It is a very important principle that has been enunciated by the High Court, and we have a direct obligation to make sure that we provide for it. We have a structure—certainly in a recent case I dealt with with the Legal Services Commission—that does not really cover the circumstances. Sometimes you need a particular case to actually work out what you are going to do with it. Sometimes they are a little bit extraordinary.
I will use a past case, such as the Snowtown murders case, with multiple defendants, multiple victims, people who had killed different victims but who were all involved in the same conspiracy to murder. It was obviously a shocking case that everyone is familiar with. I remember attorney-general Atkinson coming to the parliament and answering questions on that case at estimates—I know, because I was asking him questions about it—and the extraordinary costs; special arrangements were made in the budget for the cost of that case. That is one that is in the past.
Another situation now before us in serious criminal cases is that quite often an extraordinary amount of documentation is provided in discovery, in the initial disclosure of material, which may make the committal process more complicated and therefore need a lot of extra attention. It is these types of things which come to the attention of both the government and the Legal Services Commission—in this case, it is the Legal Services Commission that brought the matter to our attention—and which we need to address to make sure that we comply with the obligation imposed on us in relation to dealing with people charged with serious offences and their legal representation.
Two things were brought to our attention by the Legal Services Commission—as I said, it was certainly a direct case that came before me for consideration, as I have to sign these agreements with the Legal Services Commission—and highlighted the need for us to sort out this issue. One was to allow the commission to include prearraignment costs when calculating the legal assistance costs incurred in a matter subject to a case management plan.
For members not aware, we have those in relation to these cases under the Expensive Criminal Case Funding Agreement. The second was to deal with related trials to be combined under the same case management plan where appropriate, and that is usually where there are multiple defendants.
These are key things that we need to sort out. I appreciate the opposition's indication that they will support the bill. They are important matters. They have been fully consulted on. I would urge the parliament to consider them appropriately. It took a little while, even in the consultation period, even going back to the Legal Services Commission when they wanted to make some adjustments to the bill. Obviously we worked with them to try to bring this to a conclusion. We have endeavoured to bring the matter to the parliament.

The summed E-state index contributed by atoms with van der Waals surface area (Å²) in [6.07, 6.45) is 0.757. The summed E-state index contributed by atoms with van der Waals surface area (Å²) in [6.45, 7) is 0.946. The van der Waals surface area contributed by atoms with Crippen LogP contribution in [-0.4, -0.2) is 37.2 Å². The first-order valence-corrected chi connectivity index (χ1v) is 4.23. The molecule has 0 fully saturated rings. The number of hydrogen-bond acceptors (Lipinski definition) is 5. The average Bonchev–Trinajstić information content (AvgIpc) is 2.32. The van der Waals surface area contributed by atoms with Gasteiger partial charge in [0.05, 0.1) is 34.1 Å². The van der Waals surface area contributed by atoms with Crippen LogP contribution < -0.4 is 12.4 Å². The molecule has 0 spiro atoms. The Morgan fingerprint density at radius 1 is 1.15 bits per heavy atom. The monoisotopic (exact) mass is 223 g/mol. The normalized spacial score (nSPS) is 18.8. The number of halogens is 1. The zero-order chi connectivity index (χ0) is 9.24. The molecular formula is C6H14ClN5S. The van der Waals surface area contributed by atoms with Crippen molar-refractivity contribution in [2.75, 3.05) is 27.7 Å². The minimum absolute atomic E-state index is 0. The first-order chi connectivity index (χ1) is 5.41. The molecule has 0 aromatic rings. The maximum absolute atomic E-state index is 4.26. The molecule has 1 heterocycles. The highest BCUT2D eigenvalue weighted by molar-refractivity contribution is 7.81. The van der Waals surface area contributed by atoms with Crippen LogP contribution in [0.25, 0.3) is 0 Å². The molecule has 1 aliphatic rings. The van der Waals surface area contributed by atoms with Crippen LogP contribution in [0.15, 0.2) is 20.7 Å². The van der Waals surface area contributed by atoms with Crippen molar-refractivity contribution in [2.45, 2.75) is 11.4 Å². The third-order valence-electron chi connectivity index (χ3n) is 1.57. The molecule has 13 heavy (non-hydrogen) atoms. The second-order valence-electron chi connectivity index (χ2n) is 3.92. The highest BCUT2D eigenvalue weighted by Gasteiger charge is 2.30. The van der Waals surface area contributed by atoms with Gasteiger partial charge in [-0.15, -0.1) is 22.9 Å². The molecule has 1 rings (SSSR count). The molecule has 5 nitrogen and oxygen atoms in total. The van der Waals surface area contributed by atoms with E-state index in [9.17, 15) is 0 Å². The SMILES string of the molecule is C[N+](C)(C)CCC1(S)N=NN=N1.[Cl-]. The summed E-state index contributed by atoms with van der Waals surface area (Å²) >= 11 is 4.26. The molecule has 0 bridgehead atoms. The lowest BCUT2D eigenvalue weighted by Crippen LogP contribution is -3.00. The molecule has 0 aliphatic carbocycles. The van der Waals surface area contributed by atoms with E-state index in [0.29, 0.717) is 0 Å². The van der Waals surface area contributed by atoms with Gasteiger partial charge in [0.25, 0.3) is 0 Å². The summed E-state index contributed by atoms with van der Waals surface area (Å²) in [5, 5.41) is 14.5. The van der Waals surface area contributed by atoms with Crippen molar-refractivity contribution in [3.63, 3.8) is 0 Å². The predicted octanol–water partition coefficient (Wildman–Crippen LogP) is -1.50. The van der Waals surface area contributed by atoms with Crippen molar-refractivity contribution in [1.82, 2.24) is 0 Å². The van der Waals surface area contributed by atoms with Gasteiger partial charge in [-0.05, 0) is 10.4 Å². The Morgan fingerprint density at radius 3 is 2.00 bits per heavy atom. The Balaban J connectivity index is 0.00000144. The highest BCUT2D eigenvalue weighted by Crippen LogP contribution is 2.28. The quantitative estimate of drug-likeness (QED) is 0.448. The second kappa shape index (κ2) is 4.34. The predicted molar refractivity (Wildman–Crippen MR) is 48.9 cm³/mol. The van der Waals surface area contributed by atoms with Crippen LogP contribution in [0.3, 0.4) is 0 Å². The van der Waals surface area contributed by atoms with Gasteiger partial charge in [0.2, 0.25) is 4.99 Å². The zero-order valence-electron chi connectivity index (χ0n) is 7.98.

I also wish to acknowledge the Treasurer, which I do not usually, because not only has he been consulted in this process (he is not always supportive of a lot of things) but he has personally advised me of the support for the proposed changes.
The Hon. V.A. CHAPMAN: In acknowledging the interjection, there was not to be a material cost consequence apparently from his assessment. That is fine—wait until he gets the bill through. In any event, I appreciate the fact that the Department of Treasury and Finance obviously had a good look at this as well as to how we might manage this. Management plans, just so people are aware, set out an agreement between the Legal Services Commission and myself as Attorney-General as to how much there is going to be for a capped provision for a particular trial.
We will continue to pursue the current practice, but this legislation will help us to deal with the types of issues that I have just raised and make sure that we properly prosecute cases that need to be dealt with, particularly for the benefit of the victims and the community generally and, secondly, to ensure that we have a fair trial and, probably thirdly and not insignificantly, ensure that the court processes are not overburdened by having an unrepresented party attempting to defend himself or herself, and the cost of litigation or court time then being taken up perhaps unnecessarily.
That is just a practical consequence of having people attempting to deal with a matter which is really beyond their expertise. With that, I acknowledge the contributions and seek that the bill be read a second time.
Bill read a second time.